A cDNA encoding human Mgst2 (hMgst2) fused to a FLAG tag at the N-terminus (Epoc Life Science) was inserted into pcDNA4/TO (Life Technologies) to generate pcFLAG-hMgst2. HEK 293T cells (3 × 105 cells per 2 ml DMEM) were cultured for 24 h and then transfected with pcDNA4/TO or pcFLAG-hMgst2 (1 μg ml−1) using jetPEI (2 μg ml−1, Polyplus-transfection) as a transfection reagent. After 24 h, the cells were trypsin-digested and analysed by IB with anti-FLAG antibody, or seeded at 5 × 104cells per 100 μl DMEM-10 on poly-D-lysine-coated 96-well plates for further experimentation. HEK 293T clones stably expressing Tet-inducible hMgst2 were generated by co-transfection with pcFLAG-hMgst2 and pcDNA6/TR (Life Technologies) and selection with zeocin (350 μg ml−1) and blasticidin (1 μg ml−1). Viable clones were isolated and tested for doxycycline-induced hMgst2 over-expression by IB with anti-FLAG antibody.

Generation and genotyping of Mgst2-deficient mice

Mgst2-targeted ES cells were obtained from the 129/SvEvBrd (129/Sv) mouse strain gene trap library of ES cells of the Texas Institute for Genomic Medicine (TIGM, College Station, TX). ES cells were aggregated with zona free morulae from outbred ICR mice, and the resulting blastocysts were transferred into the oviducts of pseudo-pregnant females for gestation67. Chimeric mice were identified by the presence of agouti coat colour. Germ-line transmission of male chimeras was verified by mating to ICR females. Chimeric males were mated with 129/Sv females to generate F1 offspring. Germ-line transmission of the target allele was confirmed by PCR as follows: tails were cut from all offspring and genomic DNA isolated by DirectPCR Lysis Reagent (Tail, Viagen Biotech), containing freshly prepared proteinase K (0. 125 mg ml−1, 17 h at 55 °C followed by 45 min at 85 °C, Sigma-Aldrich). The genomic DNA was amplified with two pairs of primers for the wild type and the mutant alleles:

Wild-type forward primer: 5′-GCTGTGGTCATGTGACAAGG-3′.

Wild-type reverse primer: 5′-TCCTTCCCCCTCTCTCTGTT-3′.

Mutant forward primer: 5′-CTTGCAAAATGGCGTTACTTAAGC-3′.

Mutant reverse primer: 5′-TGGGTGGGATAAGGGTTACA-3′.

The PCR conditions were: initial 4 min denaturation at 95°C, then 32 cycles of 95°C for 40 s, 58°C for 30 s and 72°C for 60 s. Then, the last extension was performed at 72°C for 5 min.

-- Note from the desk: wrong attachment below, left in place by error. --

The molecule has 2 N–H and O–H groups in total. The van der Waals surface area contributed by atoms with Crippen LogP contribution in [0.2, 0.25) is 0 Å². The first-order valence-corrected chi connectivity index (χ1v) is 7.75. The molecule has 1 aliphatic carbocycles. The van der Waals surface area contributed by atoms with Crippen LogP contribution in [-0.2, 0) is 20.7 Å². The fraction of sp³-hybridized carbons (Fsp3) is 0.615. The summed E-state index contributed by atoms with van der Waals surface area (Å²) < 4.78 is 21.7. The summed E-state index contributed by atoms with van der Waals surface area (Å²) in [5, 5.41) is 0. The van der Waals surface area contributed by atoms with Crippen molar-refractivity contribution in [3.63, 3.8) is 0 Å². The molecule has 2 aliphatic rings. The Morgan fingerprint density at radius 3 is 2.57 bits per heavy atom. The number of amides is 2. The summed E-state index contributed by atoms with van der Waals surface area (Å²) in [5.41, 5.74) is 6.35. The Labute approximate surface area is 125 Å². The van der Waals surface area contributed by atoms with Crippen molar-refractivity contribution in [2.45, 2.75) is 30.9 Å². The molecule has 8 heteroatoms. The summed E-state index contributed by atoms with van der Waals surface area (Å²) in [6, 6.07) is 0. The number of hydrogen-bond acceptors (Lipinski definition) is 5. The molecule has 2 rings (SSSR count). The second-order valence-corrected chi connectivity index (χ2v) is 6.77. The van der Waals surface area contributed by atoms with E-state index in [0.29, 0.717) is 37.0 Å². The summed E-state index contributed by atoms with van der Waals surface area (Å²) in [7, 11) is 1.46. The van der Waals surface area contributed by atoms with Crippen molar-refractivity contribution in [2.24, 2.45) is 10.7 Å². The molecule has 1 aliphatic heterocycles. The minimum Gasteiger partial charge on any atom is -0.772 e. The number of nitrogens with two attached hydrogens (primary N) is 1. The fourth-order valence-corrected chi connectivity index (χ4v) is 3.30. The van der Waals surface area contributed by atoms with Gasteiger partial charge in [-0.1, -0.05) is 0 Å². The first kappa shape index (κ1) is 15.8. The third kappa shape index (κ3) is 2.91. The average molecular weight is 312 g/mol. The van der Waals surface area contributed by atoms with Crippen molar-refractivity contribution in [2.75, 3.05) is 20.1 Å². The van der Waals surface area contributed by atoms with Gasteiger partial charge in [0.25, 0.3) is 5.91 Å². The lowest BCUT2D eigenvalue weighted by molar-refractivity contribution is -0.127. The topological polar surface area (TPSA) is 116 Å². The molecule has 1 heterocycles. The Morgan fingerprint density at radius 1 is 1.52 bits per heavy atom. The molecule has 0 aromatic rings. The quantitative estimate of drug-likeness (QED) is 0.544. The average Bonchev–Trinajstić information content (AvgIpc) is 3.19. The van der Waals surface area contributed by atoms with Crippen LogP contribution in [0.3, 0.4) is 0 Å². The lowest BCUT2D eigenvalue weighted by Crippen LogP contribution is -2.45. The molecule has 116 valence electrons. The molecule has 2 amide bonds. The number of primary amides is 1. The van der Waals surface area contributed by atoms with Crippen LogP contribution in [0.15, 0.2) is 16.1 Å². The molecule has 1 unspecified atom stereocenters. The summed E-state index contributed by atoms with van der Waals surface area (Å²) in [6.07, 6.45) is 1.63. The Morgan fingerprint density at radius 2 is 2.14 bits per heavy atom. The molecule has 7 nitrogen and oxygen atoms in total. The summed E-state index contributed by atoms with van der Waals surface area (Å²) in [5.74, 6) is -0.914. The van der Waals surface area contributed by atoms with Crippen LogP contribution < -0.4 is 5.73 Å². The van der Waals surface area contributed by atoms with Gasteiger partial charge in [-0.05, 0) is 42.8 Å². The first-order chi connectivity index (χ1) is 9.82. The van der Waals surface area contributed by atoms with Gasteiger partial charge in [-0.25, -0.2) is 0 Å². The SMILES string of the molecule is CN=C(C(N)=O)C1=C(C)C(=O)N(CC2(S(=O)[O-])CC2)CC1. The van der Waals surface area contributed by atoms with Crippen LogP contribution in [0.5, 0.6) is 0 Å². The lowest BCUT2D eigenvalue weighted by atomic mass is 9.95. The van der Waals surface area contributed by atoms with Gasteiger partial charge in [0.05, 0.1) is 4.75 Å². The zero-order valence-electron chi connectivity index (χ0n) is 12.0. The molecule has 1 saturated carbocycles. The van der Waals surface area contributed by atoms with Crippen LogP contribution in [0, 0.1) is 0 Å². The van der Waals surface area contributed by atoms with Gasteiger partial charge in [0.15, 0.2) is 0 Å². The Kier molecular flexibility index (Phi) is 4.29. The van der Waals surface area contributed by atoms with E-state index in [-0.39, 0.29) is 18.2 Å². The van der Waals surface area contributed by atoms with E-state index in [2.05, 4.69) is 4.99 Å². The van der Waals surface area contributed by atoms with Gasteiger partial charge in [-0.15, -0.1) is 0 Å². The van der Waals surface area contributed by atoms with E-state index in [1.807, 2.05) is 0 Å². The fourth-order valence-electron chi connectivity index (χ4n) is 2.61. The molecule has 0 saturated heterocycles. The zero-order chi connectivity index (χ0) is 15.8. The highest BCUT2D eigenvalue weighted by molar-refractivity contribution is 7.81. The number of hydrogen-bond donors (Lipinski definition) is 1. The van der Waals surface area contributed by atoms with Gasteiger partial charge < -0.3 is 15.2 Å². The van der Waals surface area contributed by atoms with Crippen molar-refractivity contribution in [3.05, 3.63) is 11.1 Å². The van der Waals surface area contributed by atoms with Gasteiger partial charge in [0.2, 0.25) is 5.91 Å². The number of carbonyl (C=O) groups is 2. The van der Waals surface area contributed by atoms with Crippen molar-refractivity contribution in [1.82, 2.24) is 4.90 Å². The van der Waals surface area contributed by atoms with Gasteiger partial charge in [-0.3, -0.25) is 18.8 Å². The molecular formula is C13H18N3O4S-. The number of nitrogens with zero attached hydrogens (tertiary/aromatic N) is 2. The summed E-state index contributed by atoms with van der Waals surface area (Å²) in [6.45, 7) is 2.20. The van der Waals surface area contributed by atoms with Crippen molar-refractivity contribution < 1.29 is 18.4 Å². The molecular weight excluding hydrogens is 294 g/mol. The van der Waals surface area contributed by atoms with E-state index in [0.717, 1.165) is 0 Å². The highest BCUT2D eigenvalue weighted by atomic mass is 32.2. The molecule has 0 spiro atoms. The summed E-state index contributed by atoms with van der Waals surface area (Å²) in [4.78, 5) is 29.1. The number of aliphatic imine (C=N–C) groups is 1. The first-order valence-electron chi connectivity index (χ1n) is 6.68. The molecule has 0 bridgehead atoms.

The Mgst2-deficient mice bred normally and appeared indistinguishable from their wild-type littermates, with no significant differences in food intake or body weight. Haematoxylin–eosin staining of liver, kidney and heart tissue sections also revealed no significant morphological differences.

Animal studies

The Animal Care and Use Committee of the Weizmann Institute of Science approved all experimental procedures involving animals. The following studies were performed:

Mouse model of Tm-induced acute kidney injury

Experiments were performed on WT and Mgst2-deficient 129/Sv female mice (10–12-week-old, weighing at least 20 g). The mice were housed with a 12:12-h light–dark cycle and with free access to standard diet and water. One group of WT mice and one group of Mgst2-deficient mice received a single intraperitoneal (ip) injection of Tm (1.5 mg kg−1 body weight) in 150 mM glucose. Control WT and Mgst2-deficient mice received vehicle alone. The animals were observed twice daily and euthanized painlessly with CO2 immediately upon showing either 20% reduction of body weight or two other obvious signs of distress, including lethargy, ruffled fur, shaking, paralysis or confused movements. Four days after Tm administration the mice were euthanized, kidneys were removed, immersed in 10% neutral-buffered formaldehyde for 48–72 h. The tissues were paraffin embedded and processed for light microscopy. Sections were cut to a thickness of 5 μm and stained with haematoxylin–eosin or subjected to immunohistochemistry. To assess the extent of kidney injury, areas corresponding to the kidney cortex were selected from whole-kidney images and vacuoles ranging in size from 100 to 500 pixels and circularity ≥0.3 were counted using the ImageJ program. The per cent area of vacuoles versus the overall selected area is plotted. No vacuoles were observed in untreated WT or Mgst2-deficient mouse kidneys.

Mouse models of Tm and chemotherapy-induced morbidity

Experiments were performed on WT and Mgst2-deficient 129/Sv mice as above. Female mice were given a single ip injection of Tm (2.5 mg kg−1 body weight, in 150 mM glucose). The animals were observed for signs of distress and euthanized as above. In another set of experiments, WT female mice (10 per group) were given Tm (1.5 mg kg−1, ip) once at time=0. Vehicle (1% DMSO in PBS) or pranlukast (1 mg kg−1 in 1% DMSO in PBS) were administered ip at time=0 and daily for 2 additional days. Mice were observed and euthanized as described above. Similarly, WT and Mgst2-deficient 129/Sv female mice (10 per group) were given a single ip injection of 5-FU (300 mg kg−1) at time=0 and observed for distress as above. In another set of experiments WT mice (9 female and 9 male per group) were given a single ip injection of 5-FU (300 mg kg−1) at time=0 and vehicle (1% DMSO in PBS) or pranlukast (1 mg kg−1 in 1% DMSO in PBS) were administered ip at days 0, 1, 2, 5, 6 and 7. The mice were observed for distress and kidneys were collected post mortem for histology and immunohistochemistry as above.

Statistical analysis